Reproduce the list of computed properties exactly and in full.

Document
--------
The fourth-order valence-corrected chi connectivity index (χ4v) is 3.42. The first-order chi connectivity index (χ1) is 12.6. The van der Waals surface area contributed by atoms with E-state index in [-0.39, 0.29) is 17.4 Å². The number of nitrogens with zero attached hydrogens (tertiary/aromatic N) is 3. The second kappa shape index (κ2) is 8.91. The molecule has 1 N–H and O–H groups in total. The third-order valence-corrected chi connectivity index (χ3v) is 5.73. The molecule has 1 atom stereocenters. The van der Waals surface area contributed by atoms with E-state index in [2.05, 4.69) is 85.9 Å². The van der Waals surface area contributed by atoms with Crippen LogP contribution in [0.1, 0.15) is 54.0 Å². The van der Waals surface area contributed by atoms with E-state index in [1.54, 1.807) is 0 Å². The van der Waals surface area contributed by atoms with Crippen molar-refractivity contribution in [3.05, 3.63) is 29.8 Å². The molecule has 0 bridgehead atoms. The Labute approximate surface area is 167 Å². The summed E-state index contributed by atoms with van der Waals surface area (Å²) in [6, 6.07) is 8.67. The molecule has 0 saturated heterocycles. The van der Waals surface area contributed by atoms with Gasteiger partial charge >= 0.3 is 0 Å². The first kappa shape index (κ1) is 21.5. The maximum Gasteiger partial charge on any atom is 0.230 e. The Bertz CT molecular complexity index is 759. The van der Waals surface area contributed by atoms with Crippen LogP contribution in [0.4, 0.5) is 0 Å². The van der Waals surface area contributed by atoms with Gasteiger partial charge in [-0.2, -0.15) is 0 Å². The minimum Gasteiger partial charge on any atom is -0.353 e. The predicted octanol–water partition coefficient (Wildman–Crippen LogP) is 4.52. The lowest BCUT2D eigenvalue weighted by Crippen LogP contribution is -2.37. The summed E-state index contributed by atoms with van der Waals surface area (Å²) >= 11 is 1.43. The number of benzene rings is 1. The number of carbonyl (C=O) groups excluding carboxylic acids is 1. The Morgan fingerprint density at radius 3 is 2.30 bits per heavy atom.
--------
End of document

The fourth-order valence-corrected chi connectivity index (χ4v) is 3.42. The first-order chi connectivity index (χ1) is 12.6. The van der Waals surface area contributed by atoms with E-state index in [-0.39, 0.29) is 17.4 Å². The number of nitrogens with zero attached hydrogens (tertiary/aromatic N) is 3. The second kappa shape index (κ2) is 8.91. The molecule has 1 N–H and O–H groups in total. The third-order valence-corrected chi connectivity index (χ3v) is 5.73. The molecule has 1 atom stereocenters. The van der Waals surface area contributed by atoms with E-state index in [2.05, 4.69) is 85.9 Å². The van der Waals surface area contributed by atoms with Crippen LogP contribution in [0.1, 0.15) is 54.0 Å². The van der Waals surface area contributed by atoms with E-state index in [1.54, 1.807) is 0 Å². The van der Waals surface area contributed by atoms with Crippen molar-refractivity contribution in [3.05, 3.63) is 29.8 Å². The molecule has 0 bridgehead atoms. The Labute approximate surface area is 167 Å². The summed E-state index contributed by atoms with van der Waals surface area (Å²) in [6, 6.07) is 8.67. The molecule has 0 saturated heterocycles. The van der Waals surface area contributed by atoms with Gasteiger partial charge >= 0.3 is 0 Å². The first kappa shape index (κ1) is 21.5. The maximum Gasteiger partial charge on any atom is 0.230 e. The Bertz CT molecular complexity index is 759. The van der Waals surface area contributed by atoms with Crippen LogP contribution in [0.4, 0.5) is 0 Å². The van der Waals surface area contributed by atoms with Gasteiger partial charge in [-0.2, -0.15) is 0 Å². The minimum Gasteiger partial charge on any atom is -0.353 e. The predicted octanol–water partition coefficient (Wildman–Crippen LogP) is 4.52. The lowest BCUT2D eigenvalue weighted by Crippen LogP contribution is -2.37. The summed E-state index contributed by atoms with van der Waals surface area (Å²) >= 11 is 1.43. The number of benzene rings is 1. The number of carbonyl (C=O) groups excluding carboxylic acids is 1. The Morgan fingerprint density at radius 3 is 2.30 bits per heavy atom.